|A few weeks ago a friend of mine was telling me about Rubicon, AMC's newest series about a New York-based government intelligence agency where "nothing is as it appears to be." (He's close to the project.) I was immediately intrigued.|
For one thing, if you watch the promo, you'll note that this series likes to insert clues in things like crossword puzzles and newspaper articles. I'm a sucker for clues!
And then there's the cast, which includes Miranda Richardson, Dallas Roberts and James Badge Dale (from The Pacific and 24). And then there's the fact that it's airing on AMC, which I fully trust, thanks to Mad Men and Breaking Bad and the upcoming Walking Dead series.
Rubicon doesn't premiere until later this summer, but AMC will air a sneak preview right after Sunday's Breaking Bad finale. (And holy cow, if you haven't been watching that show this season, what is wrong with you?) It's on my radar.
|Friday, August 27, 2010|
BBC Four to air 'Rubicon' in the UK
Friday, August 27 2010, 09:24 BST
By Catriona Wightman, TV
BBC Four has announced that it plans to air new US drama Rubicon.
The AMC series, which is currently airing in the States, focuses on an intelligence analyst who solves codes.
The analyst gets caught up in a conspiracy after an untimely death.
The cast includes James Badge Dale and Miranda Richardson and the show was shot in New York.
BBC Four has now revealed that Rubicon will air as part of its Autumn and Winter 2010/2011 season.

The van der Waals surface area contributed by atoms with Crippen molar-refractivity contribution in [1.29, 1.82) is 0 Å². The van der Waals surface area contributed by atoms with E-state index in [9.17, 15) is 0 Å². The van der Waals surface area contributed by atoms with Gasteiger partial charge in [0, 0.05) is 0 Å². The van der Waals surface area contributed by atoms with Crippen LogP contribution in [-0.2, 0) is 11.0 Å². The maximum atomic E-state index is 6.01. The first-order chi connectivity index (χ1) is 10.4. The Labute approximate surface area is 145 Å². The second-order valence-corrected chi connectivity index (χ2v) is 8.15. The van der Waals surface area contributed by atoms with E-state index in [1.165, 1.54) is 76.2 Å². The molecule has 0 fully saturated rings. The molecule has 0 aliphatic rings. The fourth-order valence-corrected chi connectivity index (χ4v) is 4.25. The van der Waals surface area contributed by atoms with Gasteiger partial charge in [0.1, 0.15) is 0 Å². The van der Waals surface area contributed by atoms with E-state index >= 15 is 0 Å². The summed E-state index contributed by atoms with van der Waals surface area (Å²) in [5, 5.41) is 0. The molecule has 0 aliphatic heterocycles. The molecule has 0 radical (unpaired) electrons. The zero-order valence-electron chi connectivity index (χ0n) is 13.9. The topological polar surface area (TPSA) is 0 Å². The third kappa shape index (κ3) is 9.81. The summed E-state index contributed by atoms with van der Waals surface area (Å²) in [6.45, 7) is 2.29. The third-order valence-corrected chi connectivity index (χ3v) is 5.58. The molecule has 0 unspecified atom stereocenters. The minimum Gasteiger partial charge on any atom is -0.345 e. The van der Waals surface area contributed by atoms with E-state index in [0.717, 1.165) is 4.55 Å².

The channel already has the rights to another AMC drama, Mad Men, and recently announced that it will begin airing the fourth season next month.
|BBC4 pitches to Mad Men fans with new drama Rubicon|
Post-9/11 conspiracy drama Rubicon is a slow burner helping to cement network AMC's reputation as a mini HBO
BBC4 has already delighted British fans of Mad Men by bringing forward the new series by six months, to September. Now viewers partial to slow-burning US dramas can look forward to Rubicon, the latest offering from Mad Men broadcaster AMC to be acquired by the channel.
Mad Men, the stylish drama set in the world of 1960s New York advertising, is nominated for 17 awards, more than any other drama, at this Sunday's 2010 Emmy awards. It has changed the fortunes of AMC (American Movie Classic), a cable channel once known for old movie repeats but now being likened to a mini HBO, the station behind The Sopranos and The Wire.
Post-9/11 conspiracy drama Rubicon is slow-paced, although that did not stop the debut episode in the US attracting 2.5 million viewers, the biggest audience for a new show in the network's history.
Its hero, a data analyst, seems to spend entire episodes lurking in dimly lit Washington libraries staring at crosswords waiting for hidden codes to materialise in front of his eyes. Code cracker Will Travers, played by James Badge Dale, is embroiled in a conspiracy that saw his boss dispatched in a train crash. Rubicon also weaves in Miranda Richardson as the widow of a tycoon whose husband changed his will to put her in charge of his companies and then killed himself.
The initial promise was that the series could stand shoulder to shoulder with such 1970s conspiracy classics as Three Days of the Condor and The Parallax View. Critics have said Rubicon is not as sexy as Mad Men, nor as brutal as AMC's second original drama, Breaking Bad, the lauded jet-black saga of a chemistry teacher with cancer turned crystal meth manufacturer. But it has confounded some US critics with its cast of shabby government underlings and its disinclination to plant a clear signpost as to where the story might be headed.
Its audience in the US has dipped, but both Mad Men and Breaking Bad started slowly and went on to build a loyal following.